Professor Satya Seshadri of IIT Madras has invented a device to avoid wasting steam in industries. The device makes use of the steam to produce electricity. Though similar devices exist in the market, this one is a technological improvement in many terms.
The device is called ‘expander’. How it works is as follows:
A lot of steam is generated in industries such as textiles, dairy, rice mills, as they need steam for their processes. The steam is produced in boilers at high pressures (10-25 bars) but stepped down by a throttle valve to deliver low-pressure steam (2-8 bars) at the points of use. Because of this, a lot of potential energy in the high-pressure steam is lost.
The expander designed by Professor Seshadri replaces the throttle, but performs the same function of reducing the pressure. Inside the expander the steam pushes a rotor connected to a generator, producing electricity. Seshadri tells www.rndnews.com that steam from a 1 tph boiler can give 20-35 kW of power. The cost of the system can be paid back in 18 months because of the power generated.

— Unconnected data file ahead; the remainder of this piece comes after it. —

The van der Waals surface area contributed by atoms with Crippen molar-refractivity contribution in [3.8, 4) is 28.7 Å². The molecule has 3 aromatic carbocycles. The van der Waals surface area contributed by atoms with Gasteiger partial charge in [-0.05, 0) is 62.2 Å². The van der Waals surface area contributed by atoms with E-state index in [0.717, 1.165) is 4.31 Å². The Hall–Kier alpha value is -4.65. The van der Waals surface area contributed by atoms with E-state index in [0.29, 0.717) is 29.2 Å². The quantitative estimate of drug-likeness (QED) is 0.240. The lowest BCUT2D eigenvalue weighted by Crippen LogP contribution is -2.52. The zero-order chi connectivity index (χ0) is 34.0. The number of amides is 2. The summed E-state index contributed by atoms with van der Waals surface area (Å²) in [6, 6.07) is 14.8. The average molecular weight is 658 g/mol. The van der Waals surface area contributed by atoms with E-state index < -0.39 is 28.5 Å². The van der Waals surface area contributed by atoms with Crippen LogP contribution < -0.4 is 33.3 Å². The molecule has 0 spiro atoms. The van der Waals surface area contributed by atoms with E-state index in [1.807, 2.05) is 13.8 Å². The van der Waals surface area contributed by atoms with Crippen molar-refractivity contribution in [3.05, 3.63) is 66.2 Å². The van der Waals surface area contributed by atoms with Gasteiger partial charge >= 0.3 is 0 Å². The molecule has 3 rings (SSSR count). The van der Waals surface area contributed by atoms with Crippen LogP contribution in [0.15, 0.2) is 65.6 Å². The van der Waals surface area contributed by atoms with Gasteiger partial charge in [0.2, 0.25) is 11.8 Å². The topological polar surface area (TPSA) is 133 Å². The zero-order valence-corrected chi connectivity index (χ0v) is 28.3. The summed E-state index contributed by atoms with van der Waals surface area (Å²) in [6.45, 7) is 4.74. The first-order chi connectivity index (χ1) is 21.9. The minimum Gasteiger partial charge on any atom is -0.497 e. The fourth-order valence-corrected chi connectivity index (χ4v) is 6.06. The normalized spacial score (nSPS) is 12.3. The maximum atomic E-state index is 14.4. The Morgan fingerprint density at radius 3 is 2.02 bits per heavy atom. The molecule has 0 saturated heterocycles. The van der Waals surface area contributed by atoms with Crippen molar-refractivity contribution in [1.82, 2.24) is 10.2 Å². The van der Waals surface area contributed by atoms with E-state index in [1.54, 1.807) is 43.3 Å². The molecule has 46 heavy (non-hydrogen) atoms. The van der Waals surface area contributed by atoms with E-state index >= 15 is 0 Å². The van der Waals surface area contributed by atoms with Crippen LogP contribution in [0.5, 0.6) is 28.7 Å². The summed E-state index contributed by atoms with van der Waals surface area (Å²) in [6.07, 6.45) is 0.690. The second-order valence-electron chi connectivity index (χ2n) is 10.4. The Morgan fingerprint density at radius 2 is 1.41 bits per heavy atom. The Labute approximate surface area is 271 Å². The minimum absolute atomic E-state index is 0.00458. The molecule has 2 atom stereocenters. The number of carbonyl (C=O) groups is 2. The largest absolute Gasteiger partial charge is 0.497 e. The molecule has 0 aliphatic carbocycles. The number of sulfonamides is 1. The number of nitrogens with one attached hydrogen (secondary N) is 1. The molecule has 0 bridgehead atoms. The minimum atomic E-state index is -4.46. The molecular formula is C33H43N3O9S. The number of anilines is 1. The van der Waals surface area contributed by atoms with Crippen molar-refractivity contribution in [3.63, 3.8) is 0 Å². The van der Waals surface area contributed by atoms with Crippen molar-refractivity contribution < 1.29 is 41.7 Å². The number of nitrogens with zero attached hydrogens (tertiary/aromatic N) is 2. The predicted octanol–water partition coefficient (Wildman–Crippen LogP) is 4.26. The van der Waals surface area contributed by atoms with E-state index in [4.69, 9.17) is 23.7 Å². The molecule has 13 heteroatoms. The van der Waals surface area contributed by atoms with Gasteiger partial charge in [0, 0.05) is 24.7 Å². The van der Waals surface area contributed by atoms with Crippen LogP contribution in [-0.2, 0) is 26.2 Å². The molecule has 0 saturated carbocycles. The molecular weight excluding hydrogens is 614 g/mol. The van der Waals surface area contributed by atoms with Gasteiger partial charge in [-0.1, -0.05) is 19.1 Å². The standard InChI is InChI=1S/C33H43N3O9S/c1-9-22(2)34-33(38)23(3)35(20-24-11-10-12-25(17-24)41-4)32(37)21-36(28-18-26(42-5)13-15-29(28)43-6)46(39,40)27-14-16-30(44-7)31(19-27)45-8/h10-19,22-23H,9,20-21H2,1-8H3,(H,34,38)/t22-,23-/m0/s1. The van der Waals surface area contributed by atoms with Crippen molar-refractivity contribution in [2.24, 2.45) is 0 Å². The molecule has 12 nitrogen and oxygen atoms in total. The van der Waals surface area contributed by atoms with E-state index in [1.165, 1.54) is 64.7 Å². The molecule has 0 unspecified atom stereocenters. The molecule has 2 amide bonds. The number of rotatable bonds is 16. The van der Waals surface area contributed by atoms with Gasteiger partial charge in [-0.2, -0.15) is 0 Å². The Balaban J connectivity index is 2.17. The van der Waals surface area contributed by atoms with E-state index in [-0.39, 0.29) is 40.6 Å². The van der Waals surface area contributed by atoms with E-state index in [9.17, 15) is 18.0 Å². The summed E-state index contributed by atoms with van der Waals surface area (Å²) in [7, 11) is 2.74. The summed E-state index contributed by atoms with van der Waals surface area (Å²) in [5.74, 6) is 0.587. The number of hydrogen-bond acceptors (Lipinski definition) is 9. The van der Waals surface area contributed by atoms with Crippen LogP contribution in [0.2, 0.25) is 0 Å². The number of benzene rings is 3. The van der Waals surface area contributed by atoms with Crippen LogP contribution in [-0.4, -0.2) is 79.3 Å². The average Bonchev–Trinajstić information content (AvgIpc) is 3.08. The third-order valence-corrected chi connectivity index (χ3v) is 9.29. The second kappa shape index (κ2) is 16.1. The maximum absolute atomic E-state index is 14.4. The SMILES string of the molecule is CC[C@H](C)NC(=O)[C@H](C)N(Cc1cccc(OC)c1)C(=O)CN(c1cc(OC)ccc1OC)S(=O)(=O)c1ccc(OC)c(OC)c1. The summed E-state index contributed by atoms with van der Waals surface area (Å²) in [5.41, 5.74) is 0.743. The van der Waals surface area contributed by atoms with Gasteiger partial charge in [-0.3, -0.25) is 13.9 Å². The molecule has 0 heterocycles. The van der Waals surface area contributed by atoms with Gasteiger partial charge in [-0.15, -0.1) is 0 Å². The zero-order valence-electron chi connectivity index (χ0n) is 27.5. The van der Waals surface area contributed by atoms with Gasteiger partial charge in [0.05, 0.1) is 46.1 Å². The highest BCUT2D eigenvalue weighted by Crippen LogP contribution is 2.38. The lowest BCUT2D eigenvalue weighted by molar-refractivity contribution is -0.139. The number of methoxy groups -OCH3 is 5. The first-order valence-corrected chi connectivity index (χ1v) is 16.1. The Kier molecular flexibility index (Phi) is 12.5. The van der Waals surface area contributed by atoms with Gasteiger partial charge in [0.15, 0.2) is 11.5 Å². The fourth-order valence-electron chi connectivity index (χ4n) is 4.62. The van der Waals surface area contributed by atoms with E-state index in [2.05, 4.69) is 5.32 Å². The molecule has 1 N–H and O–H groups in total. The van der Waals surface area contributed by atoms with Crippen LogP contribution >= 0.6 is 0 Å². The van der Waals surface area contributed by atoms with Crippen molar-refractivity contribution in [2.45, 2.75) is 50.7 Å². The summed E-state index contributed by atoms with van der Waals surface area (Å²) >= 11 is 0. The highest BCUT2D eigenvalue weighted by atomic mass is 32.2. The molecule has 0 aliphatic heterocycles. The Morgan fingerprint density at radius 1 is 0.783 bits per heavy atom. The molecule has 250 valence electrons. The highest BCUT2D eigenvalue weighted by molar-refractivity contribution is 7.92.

By adjusting the port opening duration dynamically by sensing the process load, the technology developed in EnERG lab completely avoids throttling ahead of admission for variable load operation and hence can maintain the efficiency of the expander for a wider range of turndown conditions.
The expander is an improvement over the conventional ‘energy conservation turbines’ because it can handle large variations in steam pressure and is also not affected by water droplets in the steam. Seshadri believes that 15 GW of capacity can be created in process industries with the expander.
Those interested in accessing this technology may get in touch with Professor Seshadri at email@example.com